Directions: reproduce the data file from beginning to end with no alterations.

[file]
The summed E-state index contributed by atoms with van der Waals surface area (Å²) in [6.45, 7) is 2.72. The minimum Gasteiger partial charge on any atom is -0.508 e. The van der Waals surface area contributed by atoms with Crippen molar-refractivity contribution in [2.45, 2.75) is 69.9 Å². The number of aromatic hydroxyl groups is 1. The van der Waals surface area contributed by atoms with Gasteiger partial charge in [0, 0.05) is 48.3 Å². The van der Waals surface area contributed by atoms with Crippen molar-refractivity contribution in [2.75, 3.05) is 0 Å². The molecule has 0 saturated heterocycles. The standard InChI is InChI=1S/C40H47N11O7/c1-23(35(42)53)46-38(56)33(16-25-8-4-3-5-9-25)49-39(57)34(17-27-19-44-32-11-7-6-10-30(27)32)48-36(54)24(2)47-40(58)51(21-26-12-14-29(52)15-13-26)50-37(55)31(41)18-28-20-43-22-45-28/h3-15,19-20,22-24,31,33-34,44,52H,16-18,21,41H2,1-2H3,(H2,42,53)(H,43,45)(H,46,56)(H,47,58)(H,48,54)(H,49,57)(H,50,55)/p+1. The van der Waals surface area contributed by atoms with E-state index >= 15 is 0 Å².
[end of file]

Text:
The summed E-state index contributed by atoms with van der Waals surface area (Å²) in [6.45, 7) is 2.72. The minimum Gasteiger partial charge on any atom is -0.508 e. The van der Waals surface area contributed by atoms with Crippen molar-refractivity contribution in [2.45, 2.75) is 69.9 Å². The number of aromatic hydroxyl groups is 1. The van der Waals surface area contributed by atoms with Gasteiger partial charge in [0, 0.05) is 48.3 Å². The van der Waals surface area contributed by atoms with Crippen molar-refractivity contribution in [2.75, 3.05) is 0 Å². The molecule has 0 saturated heterocycles. The standard InChI is InChI=1S/C40H47N11O7/c1-23(35(42)53)46-38(56)33(16-25-8-4-3-5-9-25)49-39(57)34(17-27-19-44-32-11-7-6-10-30(27)32)48-36(54)24(2)47-40(58)51(21-26-12-14-29(52)15-13-26)50-37(55)31(41)18-28-20-43-22-45-28/h3-15,19-20,22-24,31,33-34,44,52H,16-18,21,41H2,1-2H3,(H2,42,53)(H,43,45)(H,46,56)(H,47,58)(H,48,54)(H,49,57)(H,50,55)/p+1. The van der Waals surface area contributed by atoms with E-state index >= 15 is 0 Å².